One of the most common ways such access is monetized these days is through ransomware, which holds a victim’s data and/or computers hostage unless and until an extortion payment is made. But in most cases, there is a yawning gap of days, weeks or months between the initial intrusion and the deployment of ransomware within a victim organization. That’s because it usually takes time and a good deal of effort for intruders to get from a single infected PC to seizing control over enough resources within the victim organization where it makes sense to launch the ransomware.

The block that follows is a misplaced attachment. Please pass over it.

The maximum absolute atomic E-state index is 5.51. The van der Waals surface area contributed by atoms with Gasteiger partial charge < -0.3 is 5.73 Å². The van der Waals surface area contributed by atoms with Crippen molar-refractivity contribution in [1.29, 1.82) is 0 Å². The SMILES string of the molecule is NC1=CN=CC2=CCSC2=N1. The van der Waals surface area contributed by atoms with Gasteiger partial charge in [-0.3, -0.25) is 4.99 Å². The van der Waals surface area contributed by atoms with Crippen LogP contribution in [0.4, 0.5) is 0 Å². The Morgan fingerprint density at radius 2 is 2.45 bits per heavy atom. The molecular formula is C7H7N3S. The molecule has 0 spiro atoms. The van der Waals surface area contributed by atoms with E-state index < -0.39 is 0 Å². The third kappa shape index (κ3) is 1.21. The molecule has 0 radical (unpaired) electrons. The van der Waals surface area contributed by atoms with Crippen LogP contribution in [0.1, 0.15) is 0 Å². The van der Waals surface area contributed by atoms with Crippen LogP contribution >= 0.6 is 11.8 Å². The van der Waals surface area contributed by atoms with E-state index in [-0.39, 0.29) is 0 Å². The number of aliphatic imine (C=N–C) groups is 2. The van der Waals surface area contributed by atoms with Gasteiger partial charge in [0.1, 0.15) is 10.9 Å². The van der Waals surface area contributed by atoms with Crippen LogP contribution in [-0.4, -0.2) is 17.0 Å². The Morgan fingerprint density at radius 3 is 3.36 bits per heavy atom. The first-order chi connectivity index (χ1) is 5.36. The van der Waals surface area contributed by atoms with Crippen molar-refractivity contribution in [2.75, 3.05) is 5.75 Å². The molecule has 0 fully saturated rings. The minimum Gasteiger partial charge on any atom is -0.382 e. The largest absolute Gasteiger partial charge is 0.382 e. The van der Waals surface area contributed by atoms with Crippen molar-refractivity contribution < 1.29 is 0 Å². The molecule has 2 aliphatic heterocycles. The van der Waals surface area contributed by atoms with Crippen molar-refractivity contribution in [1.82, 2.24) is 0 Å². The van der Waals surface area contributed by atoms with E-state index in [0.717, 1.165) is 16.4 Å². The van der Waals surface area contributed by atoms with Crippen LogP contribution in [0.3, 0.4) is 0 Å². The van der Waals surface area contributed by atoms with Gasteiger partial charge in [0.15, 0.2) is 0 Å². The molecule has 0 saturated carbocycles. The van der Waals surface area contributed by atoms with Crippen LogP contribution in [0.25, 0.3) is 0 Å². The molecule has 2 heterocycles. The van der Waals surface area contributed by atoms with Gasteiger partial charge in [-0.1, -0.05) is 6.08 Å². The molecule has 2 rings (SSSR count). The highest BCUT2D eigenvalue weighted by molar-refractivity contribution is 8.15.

This includes pivoting from or converting a single compromised Microsoft Windows user account to an administrator account with greater privileges on the target network; the ability to sidestep and/or disable any security software; and gaining the access needed to disrupt or corrupt any data backup systems the victim firm may have. Each day, millions of malware-laced emails are blasted out containing booby-trapped attachments. If the attachment is opened, the malicious document proceeds to quietly download additional malware and hacking tools to the victim machine. From there, the infected system will report home to a malware control server operated by the spammers who sent the missive. At that point, control over the victim machine may be transferred or sold multiple times between different cybercriminals who specialize in exploiting such access. These folks are very often contractors who work with established ransomware groups, and who are paid a set percentage of any eventual ransom payments made by a victim company.